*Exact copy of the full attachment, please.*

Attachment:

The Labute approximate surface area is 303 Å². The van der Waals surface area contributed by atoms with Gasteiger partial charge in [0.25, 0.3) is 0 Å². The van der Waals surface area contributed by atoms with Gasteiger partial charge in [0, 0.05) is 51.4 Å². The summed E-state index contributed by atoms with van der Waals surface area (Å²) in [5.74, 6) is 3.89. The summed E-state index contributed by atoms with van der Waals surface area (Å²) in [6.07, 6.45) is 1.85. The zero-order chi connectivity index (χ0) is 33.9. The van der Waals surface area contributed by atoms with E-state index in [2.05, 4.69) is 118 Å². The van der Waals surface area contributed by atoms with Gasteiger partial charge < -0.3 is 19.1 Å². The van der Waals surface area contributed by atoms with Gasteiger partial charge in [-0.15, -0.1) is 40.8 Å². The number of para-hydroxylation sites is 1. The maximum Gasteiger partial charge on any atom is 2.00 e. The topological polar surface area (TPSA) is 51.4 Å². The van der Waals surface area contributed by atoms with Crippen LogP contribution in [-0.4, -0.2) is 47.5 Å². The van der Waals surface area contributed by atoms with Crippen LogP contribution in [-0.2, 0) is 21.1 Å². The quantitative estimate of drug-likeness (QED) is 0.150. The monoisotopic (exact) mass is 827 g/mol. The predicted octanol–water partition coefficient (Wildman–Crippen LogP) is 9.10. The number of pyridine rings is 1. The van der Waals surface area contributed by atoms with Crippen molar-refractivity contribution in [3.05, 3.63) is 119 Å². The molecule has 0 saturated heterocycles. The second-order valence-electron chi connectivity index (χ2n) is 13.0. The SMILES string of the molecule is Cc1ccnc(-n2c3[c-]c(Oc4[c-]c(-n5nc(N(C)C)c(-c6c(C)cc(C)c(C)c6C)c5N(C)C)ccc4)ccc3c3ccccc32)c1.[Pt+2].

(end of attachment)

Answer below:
The Labute approximate surface area is 303 Å². The van der Waals surface area contributed by atoms with Gasteiger partial charge in [0.25, 0.3) is 0 Å². The van der Waals surface area contributed by atoms with Gasteiger partial charge in [0, 0.05) is 51.4 Å². The summed E-state index contributed by atoms with van der Waals surface area (Å²) in [5.74, 6) is 3.89. The summed E-state index contributed by atoms with van der Waals surface area (Å²) in [6.07, 6.45) is 1.85. The zero-order chi connectivity index (χ0) is 33.9. The van der Waals surface area contributed by atoms with E-state index in [2.05, 4.69) is 118 Å². The van der Waals surface area contributed by atoms with Gasteiger partial charge < -0.3 is 19.1 Å². The van der Waals surface area contributed by atoms with Gasteiger partial charge in [-0.15, -0.1) is 40.8 Å². The number of para-hydroxylation sites is 1. The maximum Gasteiger partial charge on any atom is 2.00 e. The topological polar surface area (TPSA) is 51.4 Å². The van der Waals surface area contributed by atoms with Crippen LogP contribution in [-0.4, -0.2) is 47.5 Å². The van der Waals surface area contributed by atoms with Crippen LogP contribution in [-0.2, 0) is 21.1 Å². The quantitative estimate of drug-likeness (QED) is 0.150. The monoisotopic (exact) mass is 827 g/mol. The predicted octanol–water partition coefficient (Wildman–Crippen LogP) is 9.10. The number of pyridine rings is 1. The van der Waals surface area contributed by atoms with Crippen molar-refractivity contribution in [3.05, 3.63) is 119 Å². The molecule has 0 saturated heterocycles. The second-order valence-electron chi connectivity index (χ2n) is 13.0. The SMILES string of the molecule is Cc1ccnc(-n2c3[c-]c(Oc4[c-]c(-n5nc(N(C)C)c(-c6c(C)cc(C)c(C)c6C)c5N(C)C)ccc4)ccc3c3ccccc32)c1.[Pt+2].